Minnesota

Minnesota

[min-uh-soh-tuh]
Minnesota, upper midwestern state of the United States. It is bordered by Lake Superior and Wisconsin (E), Iowa (S), South Dakota and North Dakota (W), and the Canadian provinces of Manitoba and Ontario (N).

Facts and Figures

Area, 84,068 sq mi (217,736 sq km). Pop. (2000) 4,919,479, a 12.4% increase since the 1990 census. Capital, St. Paul. Largest city, Minneapolis. Statehood, May 11, 1858 (32d state). Highest pt., Eagle Mt., 2,310 ft (702 m); lowest pt., Lake Superior, 602 ft (184 m). Nickname, North Star State. Motto, L'Etoile du Nord [The Star of the North]. State bird, common loon. State flower, showy lady's slipper or pink and white lady's slipper. State tree, red pine. Abbr., Minn.; MN

Geography

Except for Alaska, Minnesota is the most northerly of all the states (reaching lat. 49°23'55″N). The climate is humid continental. Winter locks the land in snow, spring is brief, and summers are hot. Prehistoric glaciers left marshes, boulder-strewn hills, and rich, gray drift soil stretching from the northern pine wilderness to the broad southern prairies. In the eastern part of the state are mountains, part of the Canadian Shield, from which iron ore is decreasingly extracted. The Vermilion and Cuyuna ranges (discovered in 1884 and 1911) are virtually depleted, and the once rich Mesabi range (1890) has also declined. South of the iron country, famous for its old-time boomtowns, lie rolling hills. In the south and the west are prairies, fertile farming country.

The state has more than 11,000 lakes and numerous streams and rivers. The rivers feed three great river systems: The Red River of the north and its tributaries in the west run north through Manitoba's lakes to Hudson Bay; streams in the east run into Lake Superior, and eventually into the St. Lawrence; and the Mississippi flows south from Minnesota headwaters above Lake Itasca, gathering volume from the waters of the St. Croix and Minnesota rivers before leaving the state.

The beauty of Minnesota's lakes and dense green forests, as seen in Voyageurs National Park, has long attracted vacationers, and there is excellent fishing in the state's many rivers, lakes, and streams. Also of interest to tourists are the Grand Portage and Pipestone national monuments (see National Parks and Monuments, table), Itasca State Park (at the headwaters of the Mississippi), and the world's largest open-pit iron mine at Hibbing.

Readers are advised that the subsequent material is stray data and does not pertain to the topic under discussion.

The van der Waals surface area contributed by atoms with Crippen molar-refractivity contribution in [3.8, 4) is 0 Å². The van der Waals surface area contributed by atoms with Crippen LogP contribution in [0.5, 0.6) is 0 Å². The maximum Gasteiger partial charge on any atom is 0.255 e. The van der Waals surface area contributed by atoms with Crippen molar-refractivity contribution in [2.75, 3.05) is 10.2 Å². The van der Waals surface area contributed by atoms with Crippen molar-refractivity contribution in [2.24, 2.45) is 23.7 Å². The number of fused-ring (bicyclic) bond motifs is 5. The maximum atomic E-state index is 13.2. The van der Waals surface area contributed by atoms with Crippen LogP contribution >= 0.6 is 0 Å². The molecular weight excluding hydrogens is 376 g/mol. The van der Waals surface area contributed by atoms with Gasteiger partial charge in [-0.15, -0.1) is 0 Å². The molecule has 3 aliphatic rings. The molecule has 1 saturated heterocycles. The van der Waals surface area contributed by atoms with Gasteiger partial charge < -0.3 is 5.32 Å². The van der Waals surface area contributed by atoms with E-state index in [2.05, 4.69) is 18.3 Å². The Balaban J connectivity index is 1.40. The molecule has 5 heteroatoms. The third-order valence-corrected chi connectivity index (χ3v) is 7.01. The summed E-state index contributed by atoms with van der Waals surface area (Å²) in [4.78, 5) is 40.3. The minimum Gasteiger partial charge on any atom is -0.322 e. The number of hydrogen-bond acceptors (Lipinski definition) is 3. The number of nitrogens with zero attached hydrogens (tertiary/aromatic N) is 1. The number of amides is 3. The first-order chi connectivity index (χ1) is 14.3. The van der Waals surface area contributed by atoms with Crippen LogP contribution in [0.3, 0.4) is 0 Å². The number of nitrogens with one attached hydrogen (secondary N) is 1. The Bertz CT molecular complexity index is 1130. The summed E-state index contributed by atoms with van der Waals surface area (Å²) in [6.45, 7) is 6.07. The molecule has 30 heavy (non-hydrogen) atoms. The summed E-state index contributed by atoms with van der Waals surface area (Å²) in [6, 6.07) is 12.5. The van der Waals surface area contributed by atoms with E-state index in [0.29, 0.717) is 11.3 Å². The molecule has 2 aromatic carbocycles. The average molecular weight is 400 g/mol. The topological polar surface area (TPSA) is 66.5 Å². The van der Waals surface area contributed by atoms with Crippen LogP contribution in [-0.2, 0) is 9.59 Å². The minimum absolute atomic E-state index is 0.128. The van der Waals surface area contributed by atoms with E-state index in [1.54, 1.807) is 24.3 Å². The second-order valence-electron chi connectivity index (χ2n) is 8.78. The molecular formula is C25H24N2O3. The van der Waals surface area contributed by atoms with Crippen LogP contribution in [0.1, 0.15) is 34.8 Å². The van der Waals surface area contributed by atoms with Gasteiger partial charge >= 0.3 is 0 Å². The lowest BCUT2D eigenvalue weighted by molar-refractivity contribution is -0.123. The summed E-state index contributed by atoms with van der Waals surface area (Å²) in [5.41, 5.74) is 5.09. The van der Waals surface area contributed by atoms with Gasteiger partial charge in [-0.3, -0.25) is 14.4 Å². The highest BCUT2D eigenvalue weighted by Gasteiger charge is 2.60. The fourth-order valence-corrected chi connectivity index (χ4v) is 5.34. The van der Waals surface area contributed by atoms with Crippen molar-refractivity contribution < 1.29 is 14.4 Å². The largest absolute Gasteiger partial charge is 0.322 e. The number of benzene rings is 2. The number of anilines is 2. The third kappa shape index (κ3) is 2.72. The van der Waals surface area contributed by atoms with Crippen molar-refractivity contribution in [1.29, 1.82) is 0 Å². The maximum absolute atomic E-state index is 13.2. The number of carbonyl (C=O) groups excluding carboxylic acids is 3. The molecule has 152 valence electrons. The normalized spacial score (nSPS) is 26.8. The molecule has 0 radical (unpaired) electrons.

Saint Paul, the capital, and its larger twin, Minneapolis, are the two largest cities. Bloomington, Duluth, and Rochester are other major cities.

Economy

Minnesota is one of the nation's largest producers of iron ore. Methods developed to use lower-grade ores such as taconite have kept production up in spite of the depletion of once rich high-grade deposits. Granite (from St. Cloud) and sand and gravel production are also among the largest in the country. Wheat, once paramount in agriculture, has been surpassed by corn, soybeans, and livestock. The state is also a leader in the production of creamery butter, dry milk, cheese, and sweet corn.

By the 1950s manufacturing rivaled agriculture as the major source of income in Minnesota. Major industries in the state produce processed foods, electronic equipment, machinery, paper products, chemicals, and stone, clay, and glass products. Minnesota pioneered the development of computers and other high-technology manufacturing. Printing and publishing are also important.

Reforestation and the use of relatively small trees for pulpwood have helped to keep timber one of Minnesota's assets, even though the "big woods" of the early 19th cent. have been to a large extent felled. The state is roughly 30% forestland and has two national forests. The high days of logging in Minnesota, immortalized in the legend of Paul Bunyan, were brief, but they helped build a number of large fortunes, such as that of Frederick Weyerhaeuser.

Also of great importance to Minnesota are its waterways, which have been extensively developed near industrial centers. Locks and other improvements enable Mississippi River barge traffic to pass around the Falls of St. Anthony at Minneapolis. Duluth, at the western tip of Lake Superior, has one of the busiest inland harbors in the United States; the completion of the Saint Lawrence Seaway (1959) made the city an important port for overseas trade.

Government and Higher Education

Minnesota is governed under its 1858 constitution. The legislature has 67 senators and 134 representatives. The governor is elected for a four-year term and may be reelected. Arne Carlson, an Independent Republican, was elected governor in 1990 and reelected in 1994; Jesse Ventura of the Reform party, a former professional wrestler, surprisingly won the 1998 gubernatorial race. In 2002, Republican Tim Pawlenty was elected to the office; he was reelected in 2006. Minnesota sends two senators and eight representatives to Congress; it has 10 electoral votes.